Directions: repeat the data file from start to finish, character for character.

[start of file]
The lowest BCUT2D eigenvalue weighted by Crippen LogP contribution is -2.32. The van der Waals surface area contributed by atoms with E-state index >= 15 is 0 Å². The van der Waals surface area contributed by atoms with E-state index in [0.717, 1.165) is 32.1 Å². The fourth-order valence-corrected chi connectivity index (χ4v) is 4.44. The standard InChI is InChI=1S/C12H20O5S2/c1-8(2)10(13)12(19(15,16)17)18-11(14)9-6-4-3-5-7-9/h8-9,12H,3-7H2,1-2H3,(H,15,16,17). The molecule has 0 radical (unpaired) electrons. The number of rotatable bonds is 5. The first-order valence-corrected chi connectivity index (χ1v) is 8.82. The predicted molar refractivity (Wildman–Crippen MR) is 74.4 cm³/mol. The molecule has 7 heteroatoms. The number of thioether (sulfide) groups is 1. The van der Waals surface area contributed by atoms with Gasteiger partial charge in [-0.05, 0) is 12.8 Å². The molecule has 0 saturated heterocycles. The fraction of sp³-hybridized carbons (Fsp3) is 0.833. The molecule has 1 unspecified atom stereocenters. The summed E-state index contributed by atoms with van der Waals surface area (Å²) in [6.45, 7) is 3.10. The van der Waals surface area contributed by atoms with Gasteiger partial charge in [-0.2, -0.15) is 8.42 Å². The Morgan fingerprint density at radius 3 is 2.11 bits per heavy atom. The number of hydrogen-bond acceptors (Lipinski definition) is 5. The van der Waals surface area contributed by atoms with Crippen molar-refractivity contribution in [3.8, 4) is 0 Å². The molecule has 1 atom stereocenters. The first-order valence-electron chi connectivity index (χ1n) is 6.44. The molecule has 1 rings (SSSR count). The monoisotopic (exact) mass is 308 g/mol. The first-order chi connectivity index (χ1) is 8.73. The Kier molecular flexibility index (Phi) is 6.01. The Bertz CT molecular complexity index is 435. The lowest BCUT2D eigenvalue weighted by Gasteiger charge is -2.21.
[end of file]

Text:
The lowest BCUT2D eigenvalue weighted by Crippen LogP contribution is -2.32. The van der Waals surface area contributed by atoms with E-state index >= 15 is 0 Å². The van der Waals surface area contributed by atoms with E-state index in [0.717, 1.165) is 32.1 Å². The fourth-order valence-corrected chi connectivity index (χ4v) is 4.44. The standard InChI is InChI=1S/C12H20O5S2/c1-8(2)10(13)12(19(15,16)17)18-11(14)9-6-4-3-5-7-9/h8-9,12H,3-7H2,1-2H3,(H,15,16,17). The molecule has 0 radical (unpaired) electrons. The number of rotatable bonds is 5. The first-order valence-corrected chi connectivity index (χ1v) is 8.82. The predicted molar refractivity (Wildman–Crippen MR) is 74.4 cm³/mol. The molecule has 7 heteroatoms. The number of thioether (sulfide) groups is 1. The van der Waals surface area contributed by atoms with Gasteiger partial charge in [-0.05, 0) is 12.8 Å². The molecule has 0 saturated heterocycles. The fraction of sp³-hybridized carbons (Fsp3) is 0.833. The molecule has 1 unspecified atom stereocenters. The summed E-state index contributed by atoms with van der Waals surface area (Å²) in [6.45, 7) is 3.10. The van der Waals surface area contributed by atoms with Gasteiger partial charge in [-0.2, -0.15) is 8.42 Å². The Morgan fingerprint density at radius 3 is 2.11 bits per heavy atom. The number of hydrogen-bond acceptors (Lipinski definition) is 5. The van der Waals surface area contributed by atoms with Crippen molar-refractivity contribution in [3.8, 4) is 0 Å². The molecule has 1 atom stereocenters. The first-order valence-electron chi connectivity index (χ1n) is 6.44. The molecule has 1 rings (SSSR count). The monoisotopic (exact) mass is 308 g/mol. The first-order chi connectivity index (χ1) is 8.73. The Kier molecular flexibility index (Phi) is 6.01. The Bertz CT molecular complexity index is 435. The lowest BCUT2D eigenvalue weighted by Gasteiger charge is -2.21.